— The Confidence-Man • Herman Melville

... broached "is merely a suggestion of the learned commentator as a possible policy, and has no support either in the practice of nations or the works of publicists";—but the editor never condescends to meet the French writer upon his own field of casuistry and speculation. And in this we think he is right. The discussion of rules existing only in a text-writer's belief in their abstract justice, would be entirely useless labor in any writer in the English language; for whatever may be the system ...
— The Atlantic Monthly, Volume 18, No. 108, October, 1866 • Various

... In particular cases this may lead to such problems as that of Fletcher of Saltoun. His sense of honour and his general benevolence, though both useful, might come into collision; and the most difficult of all questions of casuistry arise from such conflicts between private and public affections. Mill is justified in holding that a sense of honour cannot give an ultimate and autocratic decision. Under some pretext or other, we shall have to ask the Utilitarian question whether on the whole it may not be causing more misery ...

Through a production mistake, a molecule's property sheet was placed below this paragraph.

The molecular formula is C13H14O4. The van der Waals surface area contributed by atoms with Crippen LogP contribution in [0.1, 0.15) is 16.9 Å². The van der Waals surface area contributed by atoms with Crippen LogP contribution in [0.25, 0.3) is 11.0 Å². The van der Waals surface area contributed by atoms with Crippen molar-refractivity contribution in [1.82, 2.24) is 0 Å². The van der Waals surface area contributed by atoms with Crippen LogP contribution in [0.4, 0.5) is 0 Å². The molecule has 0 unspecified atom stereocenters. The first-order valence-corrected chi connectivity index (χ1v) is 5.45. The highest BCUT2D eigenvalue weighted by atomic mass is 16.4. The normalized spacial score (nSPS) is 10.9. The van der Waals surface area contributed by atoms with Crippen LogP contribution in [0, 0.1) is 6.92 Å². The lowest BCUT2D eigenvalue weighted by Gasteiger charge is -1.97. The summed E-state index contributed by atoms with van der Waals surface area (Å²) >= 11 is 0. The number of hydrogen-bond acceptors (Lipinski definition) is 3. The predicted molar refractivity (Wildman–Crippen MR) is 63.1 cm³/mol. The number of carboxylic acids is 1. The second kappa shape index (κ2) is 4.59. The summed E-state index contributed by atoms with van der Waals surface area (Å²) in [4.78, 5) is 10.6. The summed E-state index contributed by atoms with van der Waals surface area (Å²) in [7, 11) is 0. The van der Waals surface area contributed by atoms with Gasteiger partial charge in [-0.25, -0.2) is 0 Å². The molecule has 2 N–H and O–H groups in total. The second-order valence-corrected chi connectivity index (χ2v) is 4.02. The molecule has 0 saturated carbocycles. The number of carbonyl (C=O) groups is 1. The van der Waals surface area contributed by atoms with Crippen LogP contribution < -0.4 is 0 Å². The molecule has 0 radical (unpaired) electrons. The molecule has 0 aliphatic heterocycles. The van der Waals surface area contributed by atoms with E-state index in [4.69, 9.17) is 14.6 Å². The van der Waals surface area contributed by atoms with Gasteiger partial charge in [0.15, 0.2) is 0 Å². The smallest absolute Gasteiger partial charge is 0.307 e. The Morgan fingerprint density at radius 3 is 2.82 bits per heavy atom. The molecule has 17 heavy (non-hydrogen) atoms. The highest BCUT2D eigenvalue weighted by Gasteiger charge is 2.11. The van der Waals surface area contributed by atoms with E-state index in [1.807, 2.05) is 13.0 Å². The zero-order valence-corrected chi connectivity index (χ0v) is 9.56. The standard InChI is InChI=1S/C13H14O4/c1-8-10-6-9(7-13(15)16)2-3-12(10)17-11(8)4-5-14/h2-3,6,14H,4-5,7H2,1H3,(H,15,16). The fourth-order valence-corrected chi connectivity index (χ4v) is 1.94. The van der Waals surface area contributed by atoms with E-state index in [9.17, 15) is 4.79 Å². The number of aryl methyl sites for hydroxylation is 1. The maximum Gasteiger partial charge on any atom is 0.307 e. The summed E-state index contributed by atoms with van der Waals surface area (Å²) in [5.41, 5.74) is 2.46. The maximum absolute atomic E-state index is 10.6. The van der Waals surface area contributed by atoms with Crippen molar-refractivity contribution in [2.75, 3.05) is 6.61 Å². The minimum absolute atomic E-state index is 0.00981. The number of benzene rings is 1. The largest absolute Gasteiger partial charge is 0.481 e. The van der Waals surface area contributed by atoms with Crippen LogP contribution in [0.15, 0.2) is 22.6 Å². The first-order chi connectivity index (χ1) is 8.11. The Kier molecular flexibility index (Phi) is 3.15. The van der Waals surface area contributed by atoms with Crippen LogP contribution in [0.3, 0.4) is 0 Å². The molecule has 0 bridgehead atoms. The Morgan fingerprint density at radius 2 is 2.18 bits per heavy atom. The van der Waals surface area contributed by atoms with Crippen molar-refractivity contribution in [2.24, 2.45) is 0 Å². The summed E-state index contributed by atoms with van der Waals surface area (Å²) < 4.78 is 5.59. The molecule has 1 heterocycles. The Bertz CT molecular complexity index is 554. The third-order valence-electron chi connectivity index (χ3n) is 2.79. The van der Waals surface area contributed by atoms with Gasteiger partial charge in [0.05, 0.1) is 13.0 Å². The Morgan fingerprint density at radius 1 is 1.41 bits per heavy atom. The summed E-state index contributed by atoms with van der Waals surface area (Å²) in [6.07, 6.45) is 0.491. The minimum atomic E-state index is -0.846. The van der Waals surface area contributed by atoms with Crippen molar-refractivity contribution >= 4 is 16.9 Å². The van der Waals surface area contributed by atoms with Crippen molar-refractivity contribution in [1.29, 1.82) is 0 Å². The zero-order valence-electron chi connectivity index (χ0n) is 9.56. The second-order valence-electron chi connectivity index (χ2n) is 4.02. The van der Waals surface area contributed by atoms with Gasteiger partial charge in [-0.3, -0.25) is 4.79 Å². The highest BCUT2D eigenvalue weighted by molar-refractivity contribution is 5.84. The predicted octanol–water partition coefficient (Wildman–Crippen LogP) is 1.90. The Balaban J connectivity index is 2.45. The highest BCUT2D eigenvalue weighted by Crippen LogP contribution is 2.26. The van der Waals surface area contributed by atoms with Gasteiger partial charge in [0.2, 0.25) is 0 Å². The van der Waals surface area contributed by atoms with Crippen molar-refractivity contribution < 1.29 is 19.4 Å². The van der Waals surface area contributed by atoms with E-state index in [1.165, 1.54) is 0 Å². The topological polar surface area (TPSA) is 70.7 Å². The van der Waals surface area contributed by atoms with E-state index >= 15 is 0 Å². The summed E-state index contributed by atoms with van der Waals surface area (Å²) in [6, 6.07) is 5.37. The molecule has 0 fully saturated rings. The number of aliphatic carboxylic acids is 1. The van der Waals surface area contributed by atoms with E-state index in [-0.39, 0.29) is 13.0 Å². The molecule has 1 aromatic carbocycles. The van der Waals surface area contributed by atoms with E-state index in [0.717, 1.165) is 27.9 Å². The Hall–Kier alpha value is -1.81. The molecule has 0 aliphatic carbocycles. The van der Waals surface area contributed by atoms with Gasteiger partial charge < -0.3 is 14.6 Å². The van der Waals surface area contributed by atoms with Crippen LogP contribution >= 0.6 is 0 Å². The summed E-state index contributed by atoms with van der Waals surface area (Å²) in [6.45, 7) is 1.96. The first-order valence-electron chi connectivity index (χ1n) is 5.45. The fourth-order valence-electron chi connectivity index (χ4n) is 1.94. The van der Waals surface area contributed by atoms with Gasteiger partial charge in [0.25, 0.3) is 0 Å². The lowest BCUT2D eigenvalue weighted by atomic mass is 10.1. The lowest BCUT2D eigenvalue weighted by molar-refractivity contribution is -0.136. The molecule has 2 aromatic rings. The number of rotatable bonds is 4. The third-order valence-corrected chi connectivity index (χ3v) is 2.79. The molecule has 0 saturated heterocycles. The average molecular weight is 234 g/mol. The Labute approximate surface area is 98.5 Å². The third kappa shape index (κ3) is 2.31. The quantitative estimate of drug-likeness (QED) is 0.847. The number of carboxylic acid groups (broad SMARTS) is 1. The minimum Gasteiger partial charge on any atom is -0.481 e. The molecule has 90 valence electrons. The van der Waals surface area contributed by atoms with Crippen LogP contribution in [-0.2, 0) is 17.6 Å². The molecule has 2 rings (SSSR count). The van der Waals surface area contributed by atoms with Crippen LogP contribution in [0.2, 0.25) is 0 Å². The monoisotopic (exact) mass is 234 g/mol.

— The English Utilitarians, Volume II (of 3) - James Mill • Leslie Stephen

... the sequel. For the lions take turns to seek their meat in the ordinary way, and though they can hurt nobody who does not meddle with the fountain, and have no wish to be man-eaters, complications naturally supervene. And sometimes, besides fighting,[147] and love-making, and love casuistry, and fairy-tales, and oracles, and the finer comedy above mentioned, "Messire d'Urfe" (for he did not live too late to have that most gracious of all designations of a gentleman used in regard to him) did not disdain, and could not ill manage, sheer farce. The scene with Cryseide ...
— A History of the French Novel, Vol. 1 - From the Beginning to 1800 • George Saintsbury